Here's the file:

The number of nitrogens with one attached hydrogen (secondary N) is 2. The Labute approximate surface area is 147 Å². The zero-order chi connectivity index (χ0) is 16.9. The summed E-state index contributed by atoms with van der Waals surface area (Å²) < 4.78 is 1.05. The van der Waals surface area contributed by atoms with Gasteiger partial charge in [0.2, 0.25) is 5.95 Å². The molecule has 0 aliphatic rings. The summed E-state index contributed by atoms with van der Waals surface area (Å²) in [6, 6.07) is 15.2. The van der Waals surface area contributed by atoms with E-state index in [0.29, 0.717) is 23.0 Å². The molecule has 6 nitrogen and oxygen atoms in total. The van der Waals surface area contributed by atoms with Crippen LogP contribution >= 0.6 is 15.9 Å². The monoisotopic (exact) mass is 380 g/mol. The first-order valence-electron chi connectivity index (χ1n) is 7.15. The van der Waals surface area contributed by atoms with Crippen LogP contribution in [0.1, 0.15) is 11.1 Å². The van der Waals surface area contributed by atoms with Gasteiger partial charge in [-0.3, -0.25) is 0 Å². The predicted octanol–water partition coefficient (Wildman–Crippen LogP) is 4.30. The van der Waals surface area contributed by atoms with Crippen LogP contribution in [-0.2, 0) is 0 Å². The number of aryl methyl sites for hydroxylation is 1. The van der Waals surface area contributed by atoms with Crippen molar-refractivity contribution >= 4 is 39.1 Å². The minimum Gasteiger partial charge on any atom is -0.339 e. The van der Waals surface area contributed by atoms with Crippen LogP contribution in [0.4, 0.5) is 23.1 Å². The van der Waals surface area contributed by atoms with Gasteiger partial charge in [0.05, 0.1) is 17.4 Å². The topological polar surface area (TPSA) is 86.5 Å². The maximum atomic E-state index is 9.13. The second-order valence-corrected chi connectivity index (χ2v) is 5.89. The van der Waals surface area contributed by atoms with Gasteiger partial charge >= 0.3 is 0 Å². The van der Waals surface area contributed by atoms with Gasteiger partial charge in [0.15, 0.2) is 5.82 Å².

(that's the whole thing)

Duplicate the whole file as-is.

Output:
The number of nitrogens with one attached hydrogen (secondary N) is 2. The Labute approximate surface area is 147 Å². The zero-order chi connectivity index (χ0) is 16.9. The summed E-state index contributed by atoms with van der Waals surface area (Å²) < 4.78 is 1.05. The van der Waals surface area contributed by atoms with Gasteiger partial charge in [0.2, 0.25) is 5.95 Å². The molecule has 0 aliphatic rings. The summed E-state index contributed by atoms with van der Waals surface area (Å²) in [6, 6.07) is 15.2. The van der Waals surface area contributed by atoms with E-state index in [0.29, 0.717) is 23.0 Å². The molecule has 6 nitrogen and oxygen atoms in total. The van der Waals surface area contributed by atoms with Crippen LogP contribution >= 0.6 is 15.9 Å². The monoisotopic (exact) mass is 380 g/mol. The first-order valence-electron chi connectivity index (χ1n) is 7.15. The van der Waals surface area contributed by atoms with Crippen LogP contribution in [0.1, 0.15) is 11.1 Å². The van der Waals surface area contributed by atoms with Gasteiger partial charge in [-0.3, -0.25) is 0 Å². The predicted octanol–water partition coefficient (Wildman–Crippen LogP) is 4.30. The van der Waals surface area contributed by atoms with Crippen LogP contribution in [-0.2, 0) is 0 Å². The number of aryl methyl sites for hydroxylation is 1. The van der Waals surface area contributed by atoms with Crippen molar-refractivity contribution >= 4 is 39.1 Å². The minimum Gasteiger partial charge on any atom is -0.339 e. The van der Waals surface area contributed by atoms with Crippen LogP contribution in [0.4, 0.5) is 23.1 Å². The van der Waals surface area contributed by atoms with Gasteiger partial charge in [0.05, 0.1) is 17.4 Å². The topological polar surface area (TPSA) is 86.5 Å². The maximum atomic E-state index is 9.13. The second-order valence-corrected chi connectivity index (χ2v) is 5.89. The van der Waals surface area contributed by atoms with Gasteiger partial charge >= 0.3 is 0 Å². The van der Waals surface area contributed by atoms with Gasteiger partial charge in [0.15, 0.2) is 5.82 Å².